Every season, Woodland Indian Educational Programs (www.WoodlandIndianEDU.com) suggests books just for museum interpreters and docents who teach about the Northeastern Native American People, whether historic or contemporary culture (click her to view booklist page). Although the list is for educators of the Woodland Indian Peoples, many of the books recommended have a far broader spectrum, making them relevant for interpreters of Native lifeways outside of the Northeastern cultural area. The focus of the publications may be on interpretation of content, or the content (culture, history) itself. Because Native American culture and history is a far-reaching popular subject that invites a broad spectrum of questions from the public, the interpreter must be well rounded in such a subject matter and all it relates to in order adequately answer inquiries made by their audiences.
Fall 2011 Reading Booklist:
-“Iroquois Uses of Maize and Other Food Plants” by Arthur C. Parker (can also be found in the publication “Parker on the Iroquois”)
-“How Indians Use Wild Plants for Food, Medicine and Crafts” by Frances Densmore
Switching gears from the Summer Reading Booklist, this season’s assignments are focused on content rather than interpretation. Because Fall is considered the “Indian Season” (both in educational outlets and general popular American culture) and the Thanksgiving holiday tends to spotlight Native American Foods, we have picked 2 books whose content revolves around Northeastern Native American foods, dishes, & culture. Each take their study from a Native community on the opposite sides of the Northeastern cultural areas: the Iroquois of New England/Eastern Great Lakes and the Ojibwa-Chippewa (Anishinabe) of the Western Great Lakes.
These two publications are not “recipe” books marketed to the general public. Native American recipe or cookbooks tend to not be authoritative works that reflect actual historical Native American food culture. These are generally written as novelty for gift shops – these authors adding actual measurements and/or creating modern dishes from Native elements and/or creating Native dishes from some non-Native ingredients. While these recipe books are entertaining reads, exhibits and interpretive information should never be based on such works. Parker’s and Densmore’s ethnographic studies from the first half of the 20th century were intended for scholarly outlets. Central to why their studies are so authoritative are the authors themselves – Arthur Parker being Seneca and a professionally educated anthropologist which gives him very unique insight, and Frances Densmore, a ethnologist whose relationships with Ojibwa women allowed her to record their own perspectives of their own food culture, technology, and history – not just an outsider’s opinion.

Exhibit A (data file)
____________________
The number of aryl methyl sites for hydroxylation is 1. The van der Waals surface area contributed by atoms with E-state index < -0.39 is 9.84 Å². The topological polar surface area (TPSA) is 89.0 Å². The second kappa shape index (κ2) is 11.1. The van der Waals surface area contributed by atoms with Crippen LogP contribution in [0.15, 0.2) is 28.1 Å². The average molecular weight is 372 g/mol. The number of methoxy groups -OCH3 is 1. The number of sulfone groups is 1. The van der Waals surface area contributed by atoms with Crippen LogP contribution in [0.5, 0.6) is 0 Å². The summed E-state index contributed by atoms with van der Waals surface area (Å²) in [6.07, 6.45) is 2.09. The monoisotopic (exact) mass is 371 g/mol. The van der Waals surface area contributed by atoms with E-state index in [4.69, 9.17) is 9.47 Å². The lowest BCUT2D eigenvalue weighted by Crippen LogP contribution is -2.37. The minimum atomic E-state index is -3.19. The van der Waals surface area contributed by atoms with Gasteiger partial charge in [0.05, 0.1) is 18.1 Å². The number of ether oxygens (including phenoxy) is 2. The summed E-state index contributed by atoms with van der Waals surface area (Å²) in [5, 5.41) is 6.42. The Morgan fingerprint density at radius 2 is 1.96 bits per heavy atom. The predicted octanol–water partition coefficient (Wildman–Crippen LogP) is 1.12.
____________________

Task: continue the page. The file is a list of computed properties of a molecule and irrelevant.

Iroquois Uses of Maize and Other Food Plants
More than just citing Iroquois uses of corn and other foods, and its related material technology, the book gives examples of food technologies and dishes from neighboring Native communities. Parker describes the way Virginia Native Peoples broke the ground to make farmlands. He compares mortar styles of the Potawatomi, Ojibwa (Chippewa), Nanticoke, Mohegan, Choctaw and Cherokee, and the pestles of the Shinnecock and Munsees (Northern Lenape-Delaware). Parker quotes how the Virginia Native People dried hickory nuts, and the Lenape (Delaware) word for hickory. He cites the Abenaki for their fondness of the juice of bruised cattail roots, and the Plains Sioux for eating milkweed roots and pods. Because one tribe or community is not usually unique in their cuisine or food securing methods from their neighbors, elements of this comprehensive look at their food culture can usually be applied to other Northeastern Native American communities.
How Indians Use Wild Plants for Food, Medicine & Crafts
Don’t let the title fool you – this is not a novelty book. Originally published as “Uses of Plants by the Chippewa Indians” in the Forty-Forth Annual Report of the Bureau of American Ethnology to the Secretary of the Smithsonian Institute, it is presently under Dover Publishing and readily available through online bookstores. In contrast it its present “general” title, it focuses on the material culture and daily life of the Ojibwa People (Chippewa, Anishinabe). With a Native woman interpreter, author Frances Densmore explores and records both the processes of securing and preparing foods as well as the Native perspectives and folklore surrounding the Ojibwa food culture. Her success in interpreting and recording such processes in-depth can be attributed to her relationships to good informants: Ojibwa women who felt comfortable sharing their perspectives with the author, another woman. Especially important to our understanding of Native American historic culture is her detailed descriptions of Maple sugaring and wild rice procurement. Her accounts include both witnessed Maple sugaring and wild rice gathering activities as well as the informants’ accounts of the same activities in decades past. The Ojibwa process of turning Maple sap into sugar is relevant information to any docent or museum guide who interprets a tribe who practiced the same (with obvious differences subtracted such as birch bark sugar containers that would not be made by tribes below the birch line). As one reviewer said, and I concur, “very highly recommended to anyone interested in real (rather than fantasy) Native traditional life.” – Amazon Customer Review